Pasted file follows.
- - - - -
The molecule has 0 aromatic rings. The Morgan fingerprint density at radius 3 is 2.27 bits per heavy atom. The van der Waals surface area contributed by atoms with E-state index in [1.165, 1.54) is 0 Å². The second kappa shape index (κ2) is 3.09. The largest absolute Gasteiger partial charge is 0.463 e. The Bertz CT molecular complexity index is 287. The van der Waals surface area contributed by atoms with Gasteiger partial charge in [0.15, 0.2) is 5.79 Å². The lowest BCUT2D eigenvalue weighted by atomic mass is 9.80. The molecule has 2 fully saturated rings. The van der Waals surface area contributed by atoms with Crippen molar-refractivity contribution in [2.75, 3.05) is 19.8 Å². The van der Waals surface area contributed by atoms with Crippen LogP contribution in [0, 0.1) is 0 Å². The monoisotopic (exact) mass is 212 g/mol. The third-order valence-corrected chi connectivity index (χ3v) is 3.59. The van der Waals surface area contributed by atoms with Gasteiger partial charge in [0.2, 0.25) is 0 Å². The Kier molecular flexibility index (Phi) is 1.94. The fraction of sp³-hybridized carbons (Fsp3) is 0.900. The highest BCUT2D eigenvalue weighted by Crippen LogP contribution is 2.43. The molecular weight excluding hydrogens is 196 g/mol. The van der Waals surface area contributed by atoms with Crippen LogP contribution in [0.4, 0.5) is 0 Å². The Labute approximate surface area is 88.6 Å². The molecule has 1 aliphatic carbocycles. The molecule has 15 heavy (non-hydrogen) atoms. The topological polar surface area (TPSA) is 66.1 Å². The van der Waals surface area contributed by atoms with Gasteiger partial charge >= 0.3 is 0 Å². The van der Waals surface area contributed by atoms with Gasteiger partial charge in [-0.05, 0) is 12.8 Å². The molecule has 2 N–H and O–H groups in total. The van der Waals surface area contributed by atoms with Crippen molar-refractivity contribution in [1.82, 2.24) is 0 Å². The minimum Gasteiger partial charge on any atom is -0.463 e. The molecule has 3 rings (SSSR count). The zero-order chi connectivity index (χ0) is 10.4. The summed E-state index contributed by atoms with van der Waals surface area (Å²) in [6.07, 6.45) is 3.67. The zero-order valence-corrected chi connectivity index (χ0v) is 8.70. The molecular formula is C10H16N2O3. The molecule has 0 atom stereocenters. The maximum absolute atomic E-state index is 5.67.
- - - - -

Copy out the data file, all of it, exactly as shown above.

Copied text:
The molecule has 0 aromatic rings. The Morgan fingerprint density at radius 3 is 2.27 bits per heavy atom. The van der Waals surface area contributed by atoms with E-state index in [1.165, 1.54) is 0 Å². The second kappa shape index (κ2) is 3.09. The largest absolute Gasteiger partial charge is 0.463 e. The Bertz CT molecular complexity index is 287. The van der Waals surface area contributed by atoms with Gasteiger partial charge in [0.15, 0.2) is 5.79 Å². The lowest BCUT2D eigenvalue weighted by atomic mass is 9.80. The molecule has 2 fully saturated rings. The van der Waals surface area contributed by atoms with Crippen molar-refractivity contribution in [2.75, 3.05) is 19.8 Å². The van der Waals surface area contributed by atoms with Crippen LogP contribution in [0, 0.1) is 0 Å². The monoisotopic (exact) mass is 212 g/mol. The third-order valence-corrected chi connectivity index (χ3v) is 3.59. The van der Waals surface area contributed by atoms with Gasteiger partial charge in [0.2, 0.25) is 0 Å². The Kier molecular flexibility index (Phi) is 1.94. The fraction of sp³-hybridized carbons (Fsp3) is 0.900. The highest BCUT2D eigenvalue weighted by Crippen LogP contribution is 2.43. The molecular weight excluding hydrogens is 196 g/mol. The van der Waals surface area contributed by atoms with Crippen LogP contribution in [0.4, 0.5) is 0 Å². The Labute approximate surface area is 88.6 Å². The molecule has 1 aliphatic carbocycles. The molecule has 15 heavy (non-hydrogen) atoms. The topological polar surface area (TPSA) is 66.1 Å². The van der Waals surface area contributed by atoms with Gasteiger partial charge >= 0.3 is 0 Å². The van der Waals surface area contributed by atoms with Gasteiger partial charge in [-0.05, 0) is 12.8 Å². The molecule has 2 N–H and O–H groups in total. The van der Waals surface area contributed by atoms with Crippen molar-refractivity contribution in [1.82, 2.24) is 0 Å². The minimum Gasteiger partial charge on any atom is -0.463 e. The molecule has 3 rings (SSSR count). The zero-order chi connectivity index (χ0) is 10.4. The summed E-state index contributed by atoms with van der Waals surface area (Å²) in [6.07, 6.45) is 3.67. The zero-order valence-corrected chi connectivity index (χ0v) is 8.70. The molecular formula is C10H16N2O3. The molecule has 0 atom stereocenters. The maximum absolute atomic E-state index is 5.67.